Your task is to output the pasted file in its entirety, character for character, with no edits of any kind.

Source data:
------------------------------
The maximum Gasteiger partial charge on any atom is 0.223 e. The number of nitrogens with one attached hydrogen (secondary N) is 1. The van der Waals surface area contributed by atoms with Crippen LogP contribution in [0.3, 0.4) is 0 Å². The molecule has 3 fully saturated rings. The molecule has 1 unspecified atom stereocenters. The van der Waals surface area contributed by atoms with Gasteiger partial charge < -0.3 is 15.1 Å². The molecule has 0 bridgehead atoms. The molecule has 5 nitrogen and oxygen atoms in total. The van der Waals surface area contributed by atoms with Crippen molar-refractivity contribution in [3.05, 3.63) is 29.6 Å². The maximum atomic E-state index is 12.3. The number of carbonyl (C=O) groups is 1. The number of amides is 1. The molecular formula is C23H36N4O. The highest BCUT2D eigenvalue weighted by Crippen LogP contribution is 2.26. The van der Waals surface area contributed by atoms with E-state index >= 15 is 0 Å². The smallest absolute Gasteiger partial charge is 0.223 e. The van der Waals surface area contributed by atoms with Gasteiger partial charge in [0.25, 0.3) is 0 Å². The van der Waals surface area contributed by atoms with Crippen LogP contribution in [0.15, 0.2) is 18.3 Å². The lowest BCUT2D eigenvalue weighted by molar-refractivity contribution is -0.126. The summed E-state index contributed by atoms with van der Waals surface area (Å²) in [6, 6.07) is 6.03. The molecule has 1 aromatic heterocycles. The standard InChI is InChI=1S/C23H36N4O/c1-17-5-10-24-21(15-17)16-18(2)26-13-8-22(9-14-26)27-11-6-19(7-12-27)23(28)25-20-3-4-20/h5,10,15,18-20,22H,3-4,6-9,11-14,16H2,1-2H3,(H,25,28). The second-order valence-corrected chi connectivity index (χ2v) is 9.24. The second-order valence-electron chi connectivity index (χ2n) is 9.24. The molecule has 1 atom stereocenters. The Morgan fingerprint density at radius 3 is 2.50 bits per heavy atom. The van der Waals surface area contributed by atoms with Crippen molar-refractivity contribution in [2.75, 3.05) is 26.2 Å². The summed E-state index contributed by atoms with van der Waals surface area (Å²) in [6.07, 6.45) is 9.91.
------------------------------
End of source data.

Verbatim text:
The maximum Gasteiger partial charge on any atom is 0.223 e. The number of nitrogens with one attached hydrogen (secondary N) is 1. The van der Waals surface area contributed by atoms with Crippen LogP contribution in [0.3, 0.4) is 0 Å². The molecule has 3 fully saturated rings. The molecule has 1 unspecified atom stereocenters. The van der Waals surface area contributed by atoms with Gasteiger partial charge < -0.3 is 15.1 Å². The molecule has 0 bridgehead atoms. The molecule has 5 nitrogen and oxygen atoms in total. The van der Waals surface area contributed by atoms with Crippen molar-refractivity contribution in [3.05, 3.63) is 29.6 Å². The maximum atomic E-state index is 12.3. The number of carbonyl (C=O) groups is 1. The number of amides is 1. The molecular formula is C23H36N4O. The highest BCUT2D eigenvalue weighted by Crippen LogP contribution is 2.26. The van der Waals surface area contributed by atoms with E-state index >= 15 is 0 Å². The smallest absolute Gasteiger partial charge is 0.223 e. The van der Waals surface area contributed by atoms with Gasteiger partial charge in [0.25, 0.3) is 0 Å². The van der Waals surface area contributed by atoms with Crippen LogP contribution in [0.15, 0.2) is 18.3 Å². The lowest BCUT2D eigenvalue weighted by molar-refractivity contribution is -0.126. The summed E-state index contributed by atoms with van der Waals surface area (Å²) in [6, 6.07) is 6.03. The molecule has 1 aromatic heterocycles. The standard InChI is InChI=1S/C23H36N4O/c1-17-5-10-24-21(15-17)16-18(2)26-13-8-22(9-14-26)27-11-6-19(7-12-27)23(28)25-20-3-4-20/h5,10,15,18-20,22H,3-4,6-9,11-14,16H2,1-2H3,(H,25,28). The second-order valence-corrected chi connectivity index (χ2v) is 9.24. The second-order valence-electron chi connectivity index (χ2n) is 9.24. The molecule has 1 atom stereocenters. The Morgan fingerprint density at radius 3 is 2.50 bits per heavy atom. The van der Waals surface area contributed by atoms with Crippen molar-refractivity contribution in [2.75, 3.05) is 26.2 Å². The summed E-state index contributed by atoms with van der Waals surface area (Å²) in [6.07, 6.45) is 9.91.